On the Saturday before Thanksgiving this year I’ll be packing up some frozen turkeys and all the Thanksgiving fixins and delivering them to families in need who live in one of America’s poorest cities. I’ve desired to do this for several years but previous obligations on that day never allowed it.
And at the risk of sounding like a punk, honestly, I’ve often thought of asking the man directing this effort if he thinks the poor that will receive these bagfuls of Thanksgiving provisions have any clue how to defrost and cook a turkey properly.
Next week I will be cooking my very first turkey for Thanksgiving. I confess, I’m a little apprehensive, cooking a turkey is no joke, even for an experienced cooker like me with all the accoutrements at my fingertips. I wonder how these individuals or families (who use their stove mainly as an alternative heat source in the winter) will deal with a 17lb frozen turkey.
Since I’ve gone this far, let me ask THE question that is already on everyone’s minds:
Will these families, in one of the poorest cities in the nation, actually prepare a complete dinner and then sit down together to feast on Thanksgiving Day?
Isn’t it more likely they will sell the turkey (and boxes of stuffing, mashed potatoes and canned goods) for money to feed their addictions or to head out shopping on Black Friday?
There, I said it. Call me a punk, but isn’t that what a lot of us are thinking? Don’t we view “those people” who choose one holiday a year to serve the poor and pour out food items on them as naïve, foolish or wasteful with their (or our) money? Why join the dozens (hundreds) of others on such a popular service day to give food items to people who will most likely quickly convert the food to cash and then to drugs or drink?
You know what… I’m not naïve (much) and in all honestly, I would be truly surprised if more than 2 families in 50 actually use their Thanksgiving food items for a Thanksgiving Day meal. Most will probably just eat the pies.
And I’m OK with that.
After lunch today we were talking about some loved ones and old friends who are suffering from the affects of Alzheimers and dementia. These dear friends have lost the ability to remember, yet they have not lost the desire to serve. Allowing them to still do some small acts of work or service generally makes a LOT of work for the people around them – but hey, Whoever said love had to be productive?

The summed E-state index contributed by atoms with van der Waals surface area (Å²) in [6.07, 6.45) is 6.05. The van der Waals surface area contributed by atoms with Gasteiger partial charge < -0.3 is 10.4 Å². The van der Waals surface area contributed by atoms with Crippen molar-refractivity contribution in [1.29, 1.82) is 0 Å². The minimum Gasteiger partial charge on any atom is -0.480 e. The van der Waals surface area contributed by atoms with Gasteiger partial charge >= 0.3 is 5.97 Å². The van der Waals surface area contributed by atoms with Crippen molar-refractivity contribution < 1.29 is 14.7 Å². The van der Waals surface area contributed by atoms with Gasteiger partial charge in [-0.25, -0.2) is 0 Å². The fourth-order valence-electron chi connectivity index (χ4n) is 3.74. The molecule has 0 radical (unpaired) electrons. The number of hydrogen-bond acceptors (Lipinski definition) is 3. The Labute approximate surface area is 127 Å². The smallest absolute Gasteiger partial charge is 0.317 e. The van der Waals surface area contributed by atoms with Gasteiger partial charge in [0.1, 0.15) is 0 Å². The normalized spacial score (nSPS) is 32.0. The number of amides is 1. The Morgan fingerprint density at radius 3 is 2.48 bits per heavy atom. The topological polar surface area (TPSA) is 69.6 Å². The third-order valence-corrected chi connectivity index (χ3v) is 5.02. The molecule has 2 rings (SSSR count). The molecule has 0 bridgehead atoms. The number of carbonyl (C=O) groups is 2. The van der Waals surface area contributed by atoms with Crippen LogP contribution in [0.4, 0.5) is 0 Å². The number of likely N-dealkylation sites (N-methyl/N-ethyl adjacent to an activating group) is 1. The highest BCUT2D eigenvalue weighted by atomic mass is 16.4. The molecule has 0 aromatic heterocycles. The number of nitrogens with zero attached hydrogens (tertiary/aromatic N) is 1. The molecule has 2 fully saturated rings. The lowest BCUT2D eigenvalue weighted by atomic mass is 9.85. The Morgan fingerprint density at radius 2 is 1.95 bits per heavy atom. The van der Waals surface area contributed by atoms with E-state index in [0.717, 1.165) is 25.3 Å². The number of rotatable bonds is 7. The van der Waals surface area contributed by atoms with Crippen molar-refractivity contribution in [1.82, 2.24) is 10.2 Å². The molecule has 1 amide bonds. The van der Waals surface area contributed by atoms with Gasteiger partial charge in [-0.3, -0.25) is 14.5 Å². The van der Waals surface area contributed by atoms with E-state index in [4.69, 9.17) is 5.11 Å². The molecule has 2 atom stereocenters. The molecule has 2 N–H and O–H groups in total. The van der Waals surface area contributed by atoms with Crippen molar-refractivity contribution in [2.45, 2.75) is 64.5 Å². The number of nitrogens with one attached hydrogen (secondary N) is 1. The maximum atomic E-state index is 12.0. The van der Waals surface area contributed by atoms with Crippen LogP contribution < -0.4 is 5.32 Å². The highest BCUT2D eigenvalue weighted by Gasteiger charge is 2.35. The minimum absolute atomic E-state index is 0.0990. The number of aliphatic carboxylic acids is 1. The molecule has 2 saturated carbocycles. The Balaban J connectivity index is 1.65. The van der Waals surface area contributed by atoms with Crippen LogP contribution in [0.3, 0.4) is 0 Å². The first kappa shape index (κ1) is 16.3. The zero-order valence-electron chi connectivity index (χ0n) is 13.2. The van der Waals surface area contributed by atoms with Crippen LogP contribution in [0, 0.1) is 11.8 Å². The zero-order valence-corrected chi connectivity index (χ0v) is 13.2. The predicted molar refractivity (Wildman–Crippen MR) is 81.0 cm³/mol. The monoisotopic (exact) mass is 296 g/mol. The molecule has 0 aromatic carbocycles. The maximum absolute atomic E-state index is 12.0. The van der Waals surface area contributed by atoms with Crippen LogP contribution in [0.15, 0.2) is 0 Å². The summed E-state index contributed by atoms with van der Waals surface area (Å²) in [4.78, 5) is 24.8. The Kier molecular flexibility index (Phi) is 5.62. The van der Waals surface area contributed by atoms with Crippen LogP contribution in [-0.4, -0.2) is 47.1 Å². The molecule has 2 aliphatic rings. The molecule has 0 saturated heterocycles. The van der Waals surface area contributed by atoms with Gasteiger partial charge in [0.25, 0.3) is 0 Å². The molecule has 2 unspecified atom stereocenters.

Love, just, is. It is often not convenient. Not logical. Not fiscally responsible.
On a day where some of us will choose to give of our finances (for food items) and give of our time (to deliver the food,) the blessing is not for the receiver alone, but effective work is being done on our own hearts through the act of loving through service. What value can you place on that?
So I will give of my time and money to feed the poor. I will take my four children along with me (making me even less productive) knowing full well that a large portion of what we give may not be consumed on Thanksgiving Day. A box of mashed potatoes may feed a family on a Monday or a slice of pie may be a teenager’s lunch on a Tuesday. Maybe the food will be sold for illicit purposes. But we will still participate. In this way, on that day, I choose to express the love of my Savior, who loved me when I was unlovable and undeserving, to these precious neighbors who live just six lanes of a highway away from me. For love is not counted by the worthiness of the recipient but by the heart of the giver.
“Then the King will say to those on his right, ‘Come, you who are blessed by my Father, inherit the kingdom prepared for you from the foundation of the world. For I was hungry and you gave me food, I was thirsty and you gave me drink, I was a stranger and you welcomed me, I was naked and you clothed me, I was sick and you visited me, I was in prison and you came to me.’ Then the righteous will answer him, saying, ‘Lord, when did we see you hungry and feed you, or thirsty and give you drink? And when did we see you a stranger and welcome you, or naked and clothe you? And when did we see you sick or in prison and visit you?’ And the King will answer them, ‘Truly, I say to you, as you did it to one of the least of these my brothers, you did it to me.’”
In Matthew 25, Jesus spoke these words to the ones who expressed love, he made no mention of the responses of the recipients.
So, should we be wise with our finances? Yes. Should we be careful to partner with legitimate groups when serving? Absolutely.
Should the possible negative responses of those we serve be an excuse to stop expressing God’s love? No.
You may be caught up in the “what ifs” concerning the recipients of a bag of food a few days before Thanksgiving; I, too, am concerned about these things and about the hearts of the recipients.
Still, If there are 50 who are hungry, I will feed them. If there are 20? I will serve. If there are only 2? I will give them a meal.
Even if there is not a single individual from the many who will receive food on Saturday who cooks up a Thanksgiving Dinner the following Thursday, I still choose to love with my eyes wide open.
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